34. brian stouder said on May 11, 2009 at 4:56 pm

    Hey Pilot Joe – I thought of you this morning. The young folks and I were just getting into the car at about 7:15, when I heard a smoothly rumbling engine noise, and looked up to see a very low-flying airplane; it was a yellow single-engine crop duster, and she was lower than 800 feet – and in a very sharp turn, almost right overhead; executing a 180 degree turn from northbound to southbound.

    http://www.journalgazette.net/article/20090511/LOCAL/905119958

    But this was especially striking – and a little frightening – because we literally live in the shadow of channel 15’s 900′ TV tower – and the plane was flying within the space between the tower and the guy wires that support that tower. I suppose the lower he or she flew, the more space there was between the wires and the tower – but Good God!! I think I saw a preview of how I might suddenly die.

  35. jeff borden said on May 11, 2009 at 5:41 pm

    An emergency medical helicopter carrying an infant and full crew crashed in flames in the suburbs of Chicago last year after striking the guy wires of a radio tower. All aboard were killed. The parents of the infant have filed suit against the helicopter company, alleging pilot error after the NTSB determined all the warning lights, etc. on the tower were in working order.

    It was a terrible tragedy. The profiles of the crew members aboard underlined their commitment to using their flying skills to help others reach critical medical care in a timely manner. And, of course, the parents lost a child they believed was on its way to a life-saving intervention.

  36. Dexter said on May 11, 2009 at 5:49 pm

    I go out of my way to avoid that fucking Limbaugh. I am the man who destroys any radio his hatred has contaminated.
    I don’t read what he is saying, and I don’t participate in discussions on what I have missed. Why bother? Fuhgeddabouddhim, I say. This is as far as it gets.
    I only type this to say he is not important . He is a nothing. He makes 50 mil a year because he rallies the hate-troops and they buy what he sells. Go ahead, have at it…I choose my own battles.

  37. Cosmo Panzini said on May 11, 2009 at 6:00 pm

    Leonard Cohen? Feh.

  38. jeff borden said on May 11, 2009 at 6:19 pm

    Dexter,

    You offer some sage advice. My only response is that while Limbaugh SHOULD be regarded as a conservative ENTERTAINER, he is far too often taken seriously by large swaths of American conservatives as a conservative THINKER. Every single Republican who has criticized him has come crawling back to kiss his feet. That’s more than a clown. That’s a political power broker.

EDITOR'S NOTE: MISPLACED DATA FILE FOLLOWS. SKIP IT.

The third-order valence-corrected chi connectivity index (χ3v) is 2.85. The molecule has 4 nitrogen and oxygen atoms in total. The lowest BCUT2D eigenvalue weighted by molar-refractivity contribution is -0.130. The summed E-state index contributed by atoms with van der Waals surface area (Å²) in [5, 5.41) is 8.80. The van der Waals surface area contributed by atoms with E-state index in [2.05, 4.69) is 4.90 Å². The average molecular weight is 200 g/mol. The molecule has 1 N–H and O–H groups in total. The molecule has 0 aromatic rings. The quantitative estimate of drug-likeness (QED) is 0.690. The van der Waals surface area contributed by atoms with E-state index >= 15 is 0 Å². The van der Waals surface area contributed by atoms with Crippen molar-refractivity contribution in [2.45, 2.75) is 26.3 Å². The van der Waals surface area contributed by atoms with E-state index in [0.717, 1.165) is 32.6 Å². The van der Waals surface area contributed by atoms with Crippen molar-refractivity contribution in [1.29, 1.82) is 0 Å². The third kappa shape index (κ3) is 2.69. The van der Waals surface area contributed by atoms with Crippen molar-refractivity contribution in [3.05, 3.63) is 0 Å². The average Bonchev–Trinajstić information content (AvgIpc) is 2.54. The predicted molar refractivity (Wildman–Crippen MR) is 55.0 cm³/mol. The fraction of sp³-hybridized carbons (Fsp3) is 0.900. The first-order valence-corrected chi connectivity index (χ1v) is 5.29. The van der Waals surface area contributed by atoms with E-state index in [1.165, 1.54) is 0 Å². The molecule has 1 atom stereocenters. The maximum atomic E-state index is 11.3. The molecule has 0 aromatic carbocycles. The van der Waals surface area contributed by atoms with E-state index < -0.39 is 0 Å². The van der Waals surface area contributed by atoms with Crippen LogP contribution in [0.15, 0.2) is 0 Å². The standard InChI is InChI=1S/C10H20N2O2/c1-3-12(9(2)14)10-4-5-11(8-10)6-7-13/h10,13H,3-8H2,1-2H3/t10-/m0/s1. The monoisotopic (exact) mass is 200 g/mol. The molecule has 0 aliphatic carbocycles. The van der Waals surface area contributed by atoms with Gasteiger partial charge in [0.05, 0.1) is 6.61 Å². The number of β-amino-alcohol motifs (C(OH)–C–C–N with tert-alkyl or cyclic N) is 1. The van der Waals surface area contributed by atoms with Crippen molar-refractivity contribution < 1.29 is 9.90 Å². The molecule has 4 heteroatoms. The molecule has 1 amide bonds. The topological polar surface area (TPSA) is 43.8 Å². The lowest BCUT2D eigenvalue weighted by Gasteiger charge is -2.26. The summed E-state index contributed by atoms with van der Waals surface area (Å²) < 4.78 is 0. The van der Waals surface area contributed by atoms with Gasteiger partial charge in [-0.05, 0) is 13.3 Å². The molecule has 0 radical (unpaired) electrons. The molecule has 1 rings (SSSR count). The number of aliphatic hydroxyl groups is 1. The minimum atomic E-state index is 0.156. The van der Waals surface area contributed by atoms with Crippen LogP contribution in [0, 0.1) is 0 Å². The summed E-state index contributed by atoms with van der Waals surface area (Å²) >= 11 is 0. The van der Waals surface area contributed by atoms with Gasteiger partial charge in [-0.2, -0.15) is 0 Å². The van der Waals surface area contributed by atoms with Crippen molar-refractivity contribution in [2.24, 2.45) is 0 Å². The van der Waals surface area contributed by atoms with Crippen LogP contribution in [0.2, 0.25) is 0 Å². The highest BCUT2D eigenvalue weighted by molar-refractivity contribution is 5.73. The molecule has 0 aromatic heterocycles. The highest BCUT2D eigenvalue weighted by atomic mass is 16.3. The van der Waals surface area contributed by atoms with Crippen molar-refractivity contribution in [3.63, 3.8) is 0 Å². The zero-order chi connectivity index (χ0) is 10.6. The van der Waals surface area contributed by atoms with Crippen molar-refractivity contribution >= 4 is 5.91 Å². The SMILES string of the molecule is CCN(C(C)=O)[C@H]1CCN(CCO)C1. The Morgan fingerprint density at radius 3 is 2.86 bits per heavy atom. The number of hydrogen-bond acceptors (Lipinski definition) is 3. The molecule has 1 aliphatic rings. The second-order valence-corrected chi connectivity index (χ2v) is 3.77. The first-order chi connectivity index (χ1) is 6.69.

39. jeff borden said on May 11, 2009 at 6:30 pm

    Sheesh, now God is battling Lucifer over beauty pageant contestants. Here’s the lovely Miss California, Carrie Prejean, talking with Doctor James Dobson:

    Three weeks after becoming a hero to conservative Christians with her answer to a gay marriage question at the Miss USA pageant, Carrie Prejean hits the big kahuna of Christian radio this week, appearing today and tomorrow on James Dobson’s daily Focus on the Family program.

    In the most intriguing part of today’s interview, Prejean describes the battle between God and Satan as she was formulating her response to Miss USA judge Perez Hilton’s thorny question. I haven’t heard her describe those moments in such starkly religious terms before. Here’s the transcript:

    Dobson: It sounded, Carrie, like your first reaction was to hedge, to say “Well, this is a free country” and then something took over.

    Prej ean: It really was a switch.

    Dobson: And you did one of the most courageous things I’ve seen anybody your age or anybody else do. What was going on in your mind?

    Prejean: I started off by saying I want to win this pageant so bad, I’ve worked so hard, I wanted to sound politically correct but still stay true to my values. But I just knew at that moment that God was just telling me “Carrie, how bad do you want this? Are you willing to compromise your beliefs for a one year crown of Miss USA.” And I just knew right there . . . And I said you know what and the switch went off. And I said, “A marriage should be between a man and a woman and that’s how it should be. ”

    . . . . And I knew there was no way I was going to win Miss USA. No way.

    Dobson: So you put it on the line, that’s what I mean when I said you’re courageous because this was the goal of your life to that point. And yet you gave it up. And yet the Lord is using you all over this country.